Research

State of OHS in Victoria 2018 
Barry Naismith, of OHSIntros, has produced his tenth paper in the series produced to contribute to the debate about the state of OHS in Victoria. The current paper, which covers the 2018 OHS financial and calendar year, is the sixth on the annual operation of the Victorian WorkCover Authority (WorkSafe). To prepare the paper, the author has interrogated the available data, noting that there are still two major areas of concern:

  • The lack of data/or access to data; and
  • Under-reporting of data/absence of data

The paper provides a considered discussion on issues such as how to adequately recognise the harm, injury claims and costs, claims management, workplace fatalities (and deaths), compliance and enforcement, the emerging 'Wellbeing at work' and more. Access to the paper is free until July 31 - click here to download.

UK: Most LGBT people report being sexually harassed at work
Nearly 7 in 10 (68 per cent) lesbian, gay, bisexual and trans (LGBT) people report being sexually harassed at work, according to new research published by the UK's Trade Union Congress (TUC). The report - which the union body says is the first major study into LGBT sexual harassment at work in Great Britain - found:

  • more than 2 in 5 (42 per cent) LGBT people who responded to the survey said colleagues made unwelcome comments or asked unwelcome questions about their sex life.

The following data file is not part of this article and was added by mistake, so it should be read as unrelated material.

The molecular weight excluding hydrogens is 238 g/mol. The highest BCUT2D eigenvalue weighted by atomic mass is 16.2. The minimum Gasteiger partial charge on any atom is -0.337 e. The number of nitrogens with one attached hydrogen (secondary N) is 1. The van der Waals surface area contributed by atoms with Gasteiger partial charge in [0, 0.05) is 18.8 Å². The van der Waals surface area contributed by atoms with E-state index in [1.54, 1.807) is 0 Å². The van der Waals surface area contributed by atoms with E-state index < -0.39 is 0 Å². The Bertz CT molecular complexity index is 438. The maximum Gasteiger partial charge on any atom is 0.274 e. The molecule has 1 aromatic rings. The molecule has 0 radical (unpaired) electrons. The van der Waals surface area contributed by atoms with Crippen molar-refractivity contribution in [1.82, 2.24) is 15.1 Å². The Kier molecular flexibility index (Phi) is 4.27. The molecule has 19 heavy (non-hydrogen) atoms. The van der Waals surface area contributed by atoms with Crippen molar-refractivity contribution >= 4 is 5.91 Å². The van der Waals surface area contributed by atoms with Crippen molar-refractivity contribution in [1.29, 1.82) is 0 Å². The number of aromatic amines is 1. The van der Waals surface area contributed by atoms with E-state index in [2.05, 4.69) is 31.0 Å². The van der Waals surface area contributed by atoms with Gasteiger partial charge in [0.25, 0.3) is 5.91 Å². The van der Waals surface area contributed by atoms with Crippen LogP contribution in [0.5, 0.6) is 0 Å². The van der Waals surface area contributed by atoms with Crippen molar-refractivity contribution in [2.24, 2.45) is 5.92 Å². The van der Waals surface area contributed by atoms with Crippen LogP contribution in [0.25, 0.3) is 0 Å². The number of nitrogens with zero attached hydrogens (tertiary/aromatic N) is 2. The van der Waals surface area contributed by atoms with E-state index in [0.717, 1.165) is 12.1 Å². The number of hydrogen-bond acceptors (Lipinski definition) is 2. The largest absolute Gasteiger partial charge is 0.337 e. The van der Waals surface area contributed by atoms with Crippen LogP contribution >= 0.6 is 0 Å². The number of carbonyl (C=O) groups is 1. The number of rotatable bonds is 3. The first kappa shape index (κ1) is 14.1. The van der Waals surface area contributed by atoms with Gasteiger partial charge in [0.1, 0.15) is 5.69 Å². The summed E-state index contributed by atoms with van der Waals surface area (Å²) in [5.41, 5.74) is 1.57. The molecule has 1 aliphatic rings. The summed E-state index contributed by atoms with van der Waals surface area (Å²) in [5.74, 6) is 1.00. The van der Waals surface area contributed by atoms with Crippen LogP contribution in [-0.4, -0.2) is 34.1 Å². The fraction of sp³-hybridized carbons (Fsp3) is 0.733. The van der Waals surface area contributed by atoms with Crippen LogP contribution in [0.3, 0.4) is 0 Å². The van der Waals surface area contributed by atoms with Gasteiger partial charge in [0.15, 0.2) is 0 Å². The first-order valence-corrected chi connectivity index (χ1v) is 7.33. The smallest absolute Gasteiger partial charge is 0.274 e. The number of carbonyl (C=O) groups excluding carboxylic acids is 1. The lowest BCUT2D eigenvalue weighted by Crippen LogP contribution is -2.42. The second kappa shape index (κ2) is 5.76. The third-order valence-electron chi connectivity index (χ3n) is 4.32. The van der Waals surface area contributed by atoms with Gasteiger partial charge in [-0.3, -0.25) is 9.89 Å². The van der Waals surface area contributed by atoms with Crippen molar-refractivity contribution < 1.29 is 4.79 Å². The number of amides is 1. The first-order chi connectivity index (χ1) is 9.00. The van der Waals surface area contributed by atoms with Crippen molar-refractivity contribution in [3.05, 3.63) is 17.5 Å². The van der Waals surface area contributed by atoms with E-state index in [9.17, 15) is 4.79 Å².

• more than a quarter (27 per cent) reported receiving unwelcome verbal sexual advances.
  • but two-thirds (66 per cent) said they did not tell their employer about the harassment, and quarter of those said they didn't report it because they were afraid of being 'outed' at work.
  • Around 1 in 6 (16 per cent) said the sexual harassment at work affected their mental health.
  • A similar proportion (16 per cent) told the TUC that they had left their job as a result of being sexually harassed
  • and for 1 in 25, the experience was so unbearable they said it caused them to leave their job without another job to go to.

TUC general secretary Frances O'Grady said: "This research reveals a hidden epidemic. In 2019 LGBT people should be safe and supported at work. But instead they're experiencing shockingly high levels of sexual harassment and assault." She added: "Workplace culture needs to change. No one should think that a colleague being LGBT is an invitation for sexualised comments or inappropriate questions – let alone serious acts of assault. Government must change the law to put the responsibility for preventing harassment on employers, not victims. And anyone worried about sexual harassment at work should join a union." Read more: TUC news release and report. Morning Star. Source: Risks 898

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